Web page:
Protective Behavior: They may show protective instincts towards you, such as standing between you and perceived threats or growling if a stranger approaches too closely.
Preference for Your Company: Even in a group of people, a dog that has imprinted on you will often choose to stay close to you rather than interacting with others.
Relaxed Demeanor in Your Presence: They tend to be more relaxed and comfortable when you're around. This can be observed in their body language, which will be loose and not tense.
Seeking Reassurance: If your furry friend encounters something new or potentially scary, they may seek you out for reassurance. They'll look to you for guidance and comfort.
Responsive to Your Voice: They'll perk up or respond when they hear your voice, due to your strong bond, indicating that they recognize and associate it with positive experiences.
Sharing Personal Space: Dogs that have imprinted on you will often be comfortable with you entering their personal space. They may allow you to handle them, touch their paws, or groom them without discomfort.
Playfulness and Engagement: They'll be eager to engage in playtime with you. This can include fetching, tug-of-war, or simply running around together.
Mirroring Behavior: They may start to mirror some of your actions. For example, if you yawn, they might yawn too, which is a sign of empathy and connection.
Eager to Please: Dogs that have imprinted on you will often be motivated to please you. They'll be more willing to follow commands and try to understand what you want.
Bringing You Gifts: If you have owned a cat at a point, you will know they give gifts, but did you know that dogs do too? Unlike cats, who present dead prey to family members as a “gift,” most dogs will bring you a toy or a ball as a way to show their affection. Of course, this behavior is also a way for them to get you to play with them, or they want you to show them some attention. But either way, it’s a sign that your dog sees you as someone special and wants to make you happy.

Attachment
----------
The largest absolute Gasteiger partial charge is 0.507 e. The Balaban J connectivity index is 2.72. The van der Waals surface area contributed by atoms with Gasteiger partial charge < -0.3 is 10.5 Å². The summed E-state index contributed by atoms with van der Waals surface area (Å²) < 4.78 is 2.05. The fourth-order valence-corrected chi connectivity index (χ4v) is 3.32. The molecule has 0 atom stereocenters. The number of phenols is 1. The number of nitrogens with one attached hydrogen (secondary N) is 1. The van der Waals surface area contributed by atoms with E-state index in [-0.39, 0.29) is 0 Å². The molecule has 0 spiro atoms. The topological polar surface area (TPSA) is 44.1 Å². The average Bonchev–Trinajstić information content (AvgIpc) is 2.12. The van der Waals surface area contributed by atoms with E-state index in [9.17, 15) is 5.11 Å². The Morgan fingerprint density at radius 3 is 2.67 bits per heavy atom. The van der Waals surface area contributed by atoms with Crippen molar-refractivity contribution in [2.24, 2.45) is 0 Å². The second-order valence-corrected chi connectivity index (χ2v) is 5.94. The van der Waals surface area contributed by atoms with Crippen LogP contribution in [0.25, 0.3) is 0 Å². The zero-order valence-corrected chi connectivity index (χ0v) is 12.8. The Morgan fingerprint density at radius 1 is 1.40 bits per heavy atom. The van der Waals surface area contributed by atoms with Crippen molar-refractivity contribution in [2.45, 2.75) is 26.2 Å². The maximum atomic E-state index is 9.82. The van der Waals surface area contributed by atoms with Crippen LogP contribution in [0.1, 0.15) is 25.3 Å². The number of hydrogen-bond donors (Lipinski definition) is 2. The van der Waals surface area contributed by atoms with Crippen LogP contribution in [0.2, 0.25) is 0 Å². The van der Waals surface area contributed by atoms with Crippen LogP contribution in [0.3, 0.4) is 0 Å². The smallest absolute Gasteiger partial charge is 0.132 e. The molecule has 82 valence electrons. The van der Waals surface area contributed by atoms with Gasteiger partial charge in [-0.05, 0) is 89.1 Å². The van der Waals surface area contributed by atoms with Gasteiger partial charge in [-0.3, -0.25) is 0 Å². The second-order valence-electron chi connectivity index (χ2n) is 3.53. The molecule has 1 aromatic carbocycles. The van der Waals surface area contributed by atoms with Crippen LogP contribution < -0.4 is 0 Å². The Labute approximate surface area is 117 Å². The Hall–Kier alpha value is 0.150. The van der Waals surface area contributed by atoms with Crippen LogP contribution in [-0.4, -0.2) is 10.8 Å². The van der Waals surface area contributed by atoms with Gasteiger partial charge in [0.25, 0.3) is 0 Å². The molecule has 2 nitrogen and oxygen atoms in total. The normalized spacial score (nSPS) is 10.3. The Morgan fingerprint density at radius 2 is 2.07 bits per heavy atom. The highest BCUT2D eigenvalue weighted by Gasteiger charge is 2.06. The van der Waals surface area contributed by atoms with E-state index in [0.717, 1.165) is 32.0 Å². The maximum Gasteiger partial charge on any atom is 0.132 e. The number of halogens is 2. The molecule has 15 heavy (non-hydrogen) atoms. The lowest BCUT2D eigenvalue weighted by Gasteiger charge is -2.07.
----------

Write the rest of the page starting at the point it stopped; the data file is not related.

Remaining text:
They Sleep Next To You: Canines are social creatures, and they love nothing more than being close to their pack. Even if your dog has a bed, it will often choose to sleep next to you or on your bed instead. In the wild, they would sleep huddled together for warmth and protection, so sleeping next to you is their way of showing you that they trust you and feel safe with you.
How Do I Know My Dog Loves Me?
How dogs love us is a matter of perception. They look at our faces and make eye contact. They wag their tails or wiggle their butts as we walk in the door and present us with toys to play with. They desire physical affection. They want to sleep next to us.
And unlike other animals, they seek us out for comfort and safety. As pet parents, you know that they follow you around, and some get upset when we leave, even potentially to the point of anxiety.
But those are things we perceive as dog love. We just don't know for sure. But we do have science helping us better understand dogs loving and dogs imprinting.
Can Dogs Imprint On More Than One Person?
Dogs typically imprint on one person, meaning they bond to one human in particular as their source of food, shelter, and safety. Though dogs can bond closely to other dogs or people in the household, they tend to follow around and listen to the person they imprinted on.
Dogs bond in different ways, and are pack animals. In both the wolf and dog packs, there is always a number one or alpha dog, that is considered the top of the pack. So if you recognize imprinting behavior, congratulations, you just might be your dog's favorite person/pet parent!
If your dog has imprinted on you, you will notice that they will act quite attached to you. You might not be able to go far without them following you around (hello, bathroom trip for two?), and they might experience anxiety or similar anxious behaviors when you are not with them.
If you have concerns about [separation] anxiety or other signs that your dog struggles when you’re not around to show them the ropes, check in with your regular veterinarian or a veterinary behaviorist for advice on managing their behavior.
It's important to remember that the intensity of these signs can vary from dog to dog, and some dogs may naturally be more independent than others. Additionally, the strength of the bond and level of dog imprinting can be influenced by factors such as how you care for and interact with your dog. Always cherish and reciprocate the love and trust your dog shows you!